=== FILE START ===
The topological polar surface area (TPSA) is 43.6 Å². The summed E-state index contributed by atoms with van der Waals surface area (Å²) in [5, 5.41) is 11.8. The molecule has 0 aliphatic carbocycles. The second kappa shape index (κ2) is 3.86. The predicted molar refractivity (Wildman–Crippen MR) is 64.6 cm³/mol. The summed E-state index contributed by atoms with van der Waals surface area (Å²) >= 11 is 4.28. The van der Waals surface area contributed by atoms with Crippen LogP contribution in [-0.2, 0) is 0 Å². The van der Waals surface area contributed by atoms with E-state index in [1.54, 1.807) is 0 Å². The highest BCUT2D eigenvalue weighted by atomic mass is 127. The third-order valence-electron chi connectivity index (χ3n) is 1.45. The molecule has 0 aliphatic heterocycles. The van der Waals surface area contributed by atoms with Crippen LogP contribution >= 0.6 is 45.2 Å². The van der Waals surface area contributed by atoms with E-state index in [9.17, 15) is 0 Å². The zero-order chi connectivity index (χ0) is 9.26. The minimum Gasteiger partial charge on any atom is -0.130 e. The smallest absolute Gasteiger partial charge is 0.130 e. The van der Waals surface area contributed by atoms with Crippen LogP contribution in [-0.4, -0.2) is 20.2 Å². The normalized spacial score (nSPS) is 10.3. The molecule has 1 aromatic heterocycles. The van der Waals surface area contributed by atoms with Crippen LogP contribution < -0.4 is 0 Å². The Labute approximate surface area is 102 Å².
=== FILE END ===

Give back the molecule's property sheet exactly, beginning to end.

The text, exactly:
The topological polar surface area (TPSA) is 43.6 Å². The summed E-state index contributed by atoms with van der Waals surface area (Å²) in [5, 5.41) is 11.8. The molecule has 0 aliphatic carbocycles. The second kappa shape index (κ2) is 3.86. The predicted molar refractivity (Wildman–Crippen MR) is 64.6 cm³/mol. The summed E-state index contributed by atoms with van der Waals surface area (Å²) >= 11 is 4.28. The van der Waals surface area contributed by atoms with Crippen LogP contribution in [-0.2, 0) is 0 Å². The van der Waals surface area contributed by atoms with E-state index in [1.54, 1.807) is 0 Å². The highest BCUT2D eigenvalue weighted by atomic mass is 127. The third-order valence-electron chi connectivity index (χ3n) is 1.45. The molecule has 0 aliphatic heterocycles. The van der Waals surface area contributed by atoms with Crippen LogP contribution >= 0.6 is 45.2 Å². The van der Waals surface area contributed by atoms with E-state index in [9.17, 15) is 0 Å². The zero-order chi connectivity index (χ0) is 9.26. The minimum Gasteiger partial charge on any atom is -0.130 e. The smallest absolute Gasteiger partial charge is 0.130 e. The van der Waals surface area contributed by atoms with Crippen LogP contribution in [-0.4, -0.2) is 20.2 Å². The normalized spacial score (nSPS) is 10.3. The molecule has 1 aromatic heterocycles. The van der Waals surface area contributed by atoms with Crippen LogP contribution < -0.4 is 0 Å². The Labute approximate surface area is 102 Å².